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Blockchain Might Boost Microfinance in Sub-Saharan Africa

Last updated: | 2 min read

In a bid to launch the first African blockchain platform to raise funds for microfinance, Kenya-based 4G Capital aims to begin issuing tokenised bonds worth USD 10 million at the end of this month. The funds are to be used to stimulate the development of micro and small businesses in Sub-Saharan Africa.

Source: iStock/hadynyah

Tokenised bonds are financial instruments that allow investors to purchase them with cryptocurrencies.

Under the plan, the bonds are to be offered to investors willing to pay in bitcoin or ether, issued on a platform operated by Canada’s Finhaven, a blockchain-powered securities exchange.

“We may accept payments in additional crypto and fiat currencies in the future,” Anthony Nicalo, the co-founder and chief revenue officer at Finhaven, told

The tokenised bonds are to facilitate international expansion, according to Lydia-Claire Halliday, the spokesperson for 4G Capital. Raised funds will be paid to the company as a debt investment via Finhaven in US dollars. The Kenyan firm will use this capital to provide loans to micro and small enterprises in Africa. The profits from these operations will allow to repay the loan.

In 2013, the company launched its operations in Kenya, and this month, it expanded into neighbouring Uganda. Within five years, the business aims to establish a presence in seven countries across Sub-Saharan Africa.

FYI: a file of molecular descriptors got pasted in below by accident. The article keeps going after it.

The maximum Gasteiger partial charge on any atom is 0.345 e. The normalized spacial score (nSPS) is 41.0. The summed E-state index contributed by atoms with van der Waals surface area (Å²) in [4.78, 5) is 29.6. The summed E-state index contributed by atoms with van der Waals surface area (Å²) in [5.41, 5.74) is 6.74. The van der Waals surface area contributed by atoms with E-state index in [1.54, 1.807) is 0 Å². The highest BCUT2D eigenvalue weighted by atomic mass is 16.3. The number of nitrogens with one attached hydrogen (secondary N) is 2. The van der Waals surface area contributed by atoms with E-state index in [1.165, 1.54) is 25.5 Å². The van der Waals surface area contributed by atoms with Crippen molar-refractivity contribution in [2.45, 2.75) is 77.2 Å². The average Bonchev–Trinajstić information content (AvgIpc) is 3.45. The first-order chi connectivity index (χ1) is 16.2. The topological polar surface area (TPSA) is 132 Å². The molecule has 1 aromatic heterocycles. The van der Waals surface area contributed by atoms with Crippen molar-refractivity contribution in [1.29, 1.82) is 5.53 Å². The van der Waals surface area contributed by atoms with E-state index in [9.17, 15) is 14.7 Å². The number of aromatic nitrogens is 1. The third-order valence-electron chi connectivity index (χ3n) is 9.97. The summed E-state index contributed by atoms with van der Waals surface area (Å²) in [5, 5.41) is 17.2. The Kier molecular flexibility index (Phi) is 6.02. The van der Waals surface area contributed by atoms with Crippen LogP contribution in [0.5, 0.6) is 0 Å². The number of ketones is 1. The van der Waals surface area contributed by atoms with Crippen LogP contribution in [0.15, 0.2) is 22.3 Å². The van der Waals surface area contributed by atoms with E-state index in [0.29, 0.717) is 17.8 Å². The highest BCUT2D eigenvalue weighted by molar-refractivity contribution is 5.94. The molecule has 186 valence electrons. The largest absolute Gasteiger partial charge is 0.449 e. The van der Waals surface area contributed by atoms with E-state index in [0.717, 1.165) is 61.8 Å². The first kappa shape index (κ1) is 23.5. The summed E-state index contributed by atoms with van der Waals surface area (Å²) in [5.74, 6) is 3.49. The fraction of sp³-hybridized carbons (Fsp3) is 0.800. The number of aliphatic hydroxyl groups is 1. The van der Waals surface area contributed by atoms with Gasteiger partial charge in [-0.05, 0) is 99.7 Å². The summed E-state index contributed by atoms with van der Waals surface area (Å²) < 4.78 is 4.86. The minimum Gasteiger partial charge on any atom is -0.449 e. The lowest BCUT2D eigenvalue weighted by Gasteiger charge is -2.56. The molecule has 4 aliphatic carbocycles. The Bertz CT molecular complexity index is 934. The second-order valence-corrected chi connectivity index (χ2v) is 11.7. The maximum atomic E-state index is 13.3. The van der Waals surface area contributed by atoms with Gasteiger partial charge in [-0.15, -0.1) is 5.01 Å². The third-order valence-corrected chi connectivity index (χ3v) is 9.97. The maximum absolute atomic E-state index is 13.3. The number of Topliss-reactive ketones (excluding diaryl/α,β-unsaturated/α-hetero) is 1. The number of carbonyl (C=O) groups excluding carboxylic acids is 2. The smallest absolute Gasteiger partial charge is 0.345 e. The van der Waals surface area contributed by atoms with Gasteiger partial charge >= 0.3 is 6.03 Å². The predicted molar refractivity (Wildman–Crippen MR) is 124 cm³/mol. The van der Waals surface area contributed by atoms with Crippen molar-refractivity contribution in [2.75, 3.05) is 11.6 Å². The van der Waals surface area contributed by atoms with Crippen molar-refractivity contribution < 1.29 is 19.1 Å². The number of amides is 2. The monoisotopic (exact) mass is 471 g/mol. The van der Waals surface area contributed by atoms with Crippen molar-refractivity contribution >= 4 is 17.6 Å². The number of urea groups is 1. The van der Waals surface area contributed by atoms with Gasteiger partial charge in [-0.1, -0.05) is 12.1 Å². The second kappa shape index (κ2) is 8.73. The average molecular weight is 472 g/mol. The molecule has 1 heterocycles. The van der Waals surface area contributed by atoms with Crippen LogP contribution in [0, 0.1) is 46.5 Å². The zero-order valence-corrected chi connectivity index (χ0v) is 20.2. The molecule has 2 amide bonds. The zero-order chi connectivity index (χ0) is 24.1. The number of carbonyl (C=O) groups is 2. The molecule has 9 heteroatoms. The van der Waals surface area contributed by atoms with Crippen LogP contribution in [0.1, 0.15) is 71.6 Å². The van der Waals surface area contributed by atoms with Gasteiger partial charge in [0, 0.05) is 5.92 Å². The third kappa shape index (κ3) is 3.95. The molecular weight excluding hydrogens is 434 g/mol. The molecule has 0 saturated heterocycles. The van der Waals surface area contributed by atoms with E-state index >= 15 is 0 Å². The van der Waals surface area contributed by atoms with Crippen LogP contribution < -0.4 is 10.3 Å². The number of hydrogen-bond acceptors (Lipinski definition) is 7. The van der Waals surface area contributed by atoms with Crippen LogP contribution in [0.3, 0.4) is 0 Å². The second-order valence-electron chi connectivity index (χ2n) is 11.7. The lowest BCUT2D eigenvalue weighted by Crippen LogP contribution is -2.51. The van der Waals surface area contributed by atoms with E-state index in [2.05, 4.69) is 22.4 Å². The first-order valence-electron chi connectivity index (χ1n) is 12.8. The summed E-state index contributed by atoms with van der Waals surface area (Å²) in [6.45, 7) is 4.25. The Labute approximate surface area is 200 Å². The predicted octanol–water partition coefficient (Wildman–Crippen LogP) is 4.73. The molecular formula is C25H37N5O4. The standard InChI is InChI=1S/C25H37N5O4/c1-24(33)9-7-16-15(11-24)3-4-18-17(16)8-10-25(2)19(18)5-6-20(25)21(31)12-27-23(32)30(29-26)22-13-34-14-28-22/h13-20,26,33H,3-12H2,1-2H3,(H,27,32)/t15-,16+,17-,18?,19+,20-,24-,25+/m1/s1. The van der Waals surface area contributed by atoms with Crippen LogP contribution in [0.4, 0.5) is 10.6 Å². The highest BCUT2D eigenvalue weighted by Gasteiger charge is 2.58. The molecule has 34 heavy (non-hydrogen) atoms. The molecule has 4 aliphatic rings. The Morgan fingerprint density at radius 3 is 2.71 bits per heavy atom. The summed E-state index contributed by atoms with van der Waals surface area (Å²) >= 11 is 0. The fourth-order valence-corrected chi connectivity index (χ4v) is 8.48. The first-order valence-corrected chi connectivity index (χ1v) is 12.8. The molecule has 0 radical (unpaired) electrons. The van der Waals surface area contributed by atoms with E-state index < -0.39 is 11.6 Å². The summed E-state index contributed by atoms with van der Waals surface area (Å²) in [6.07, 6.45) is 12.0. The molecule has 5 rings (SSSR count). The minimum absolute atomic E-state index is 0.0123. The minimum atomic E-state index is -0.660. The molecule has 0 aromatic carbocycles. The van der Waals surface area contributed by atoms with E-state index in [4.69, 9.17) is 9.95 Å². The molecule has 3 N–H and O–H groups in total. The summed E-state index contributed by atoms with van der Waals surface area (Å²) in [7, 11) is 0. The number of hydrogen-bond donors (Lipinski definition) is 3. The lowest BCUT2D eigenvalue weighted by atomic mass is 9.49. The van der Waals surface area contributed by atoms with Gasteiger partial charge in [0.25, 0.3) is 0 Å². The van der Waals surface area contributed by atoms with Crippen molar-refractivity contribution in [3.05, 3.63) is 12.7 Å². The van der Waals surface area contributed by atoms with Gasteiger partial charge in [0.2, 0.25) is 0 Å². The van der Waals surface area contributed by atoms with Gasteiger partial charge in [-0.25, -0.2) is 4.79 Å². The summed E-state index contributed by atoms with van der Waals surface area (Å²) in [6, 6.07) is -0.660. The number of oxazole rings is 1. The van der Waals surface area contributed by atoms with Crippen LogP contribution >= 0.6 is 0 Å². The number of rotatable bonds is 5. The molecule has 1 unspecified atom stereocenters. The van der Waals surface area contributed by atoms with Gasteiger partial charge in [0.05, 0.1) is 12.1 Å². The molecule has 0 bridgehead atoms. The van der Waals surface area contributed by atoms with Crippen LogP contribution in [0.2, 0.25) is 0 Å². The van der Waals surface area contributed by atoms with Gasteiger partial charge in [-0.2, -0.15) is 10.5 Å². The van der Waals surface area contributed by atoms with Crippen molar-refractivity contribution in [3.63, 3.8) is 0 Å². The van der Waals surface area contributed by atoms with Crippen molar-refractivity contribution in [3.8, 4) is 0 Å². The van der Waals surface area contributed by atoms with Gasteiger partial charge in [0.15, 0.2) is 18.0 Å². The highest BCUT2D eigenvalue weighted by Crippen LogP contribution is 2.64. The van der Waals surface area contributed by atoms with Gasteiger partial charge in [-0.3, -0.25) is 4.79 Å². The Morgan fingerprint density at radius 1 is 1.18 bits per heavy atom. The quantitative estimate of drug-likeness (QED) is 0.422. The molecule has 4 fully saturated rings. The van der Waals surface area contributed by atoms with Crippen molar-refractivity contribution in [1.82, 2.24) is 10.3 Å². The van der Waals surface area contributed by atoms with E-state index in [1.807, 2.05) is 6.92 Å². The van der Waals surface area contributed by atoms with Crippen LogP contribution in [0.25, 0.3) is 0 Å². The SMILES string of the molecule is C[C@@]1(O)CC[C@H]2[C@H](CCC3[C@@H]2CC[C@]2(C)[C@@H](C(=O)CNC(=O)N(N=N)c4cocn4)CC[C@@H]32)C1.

USD 40m in 12 months

“4G Capital specialises in the holistic approach of scaling micro and small enterprises. By providing business training in combination with working capital, they ensure their clients are provided with the ways and the means to succeed,” Halliday said.

Before new clients are accepted, they are tested for business viability and legitimacy. First loans are accessed within 24 hours, and repeat loans within 2 to 3 minutes. Business training is provided to clients through various face-to-face and digital channels.

4G Capital claims that it consistently achieves repayment rates of more than 94% at due date without refinancing its clients. Of these, 82% are female, and more than 80% of transactions is repeat business, mainly in rural areas.

To date, the lender has provided loans to more than 25,000 businesses across Kenya. The typical size of a loan is USD 120 over a period of 19 days. The maximum term for such loans is 30 days. The company says it is forecast to lend some USD 40 million to small and medium-size businesses over the next 12 months. This would allow the lender to significantly expand the scope of its operations as the company has provided about USD 26 million worth of loans to its customers.



Africa pays premium for cryptocurrencies

Processing of international payments in “an African country such as Zimbabwe is impossible for most people” and, “for the few that can, [is] very painful, time-lengthy and expensive,” according to the Zimbabwe-based cryptocurrency exchange Golix.

This said, the exchange admits that, based on its two-year observations, “although the volume that was traded [in Zimbabwe] has been constantly growing every month, the price of bitcoin there has almost always been around 10% higher than it is on other international exchanges. And many times it’s significantly more.”

Golix provides three explanations why Africans could pay more for bitcoins than buyers in other countries worldwide: the insufficient cryptocurrency liquidity in many African markets, the excessive demand that thwarts supply, and the fact that bitcoin is a better mean of transferring money from Africa abroad than many of the local currencies, as African banks often restrict access to such operations to their customers.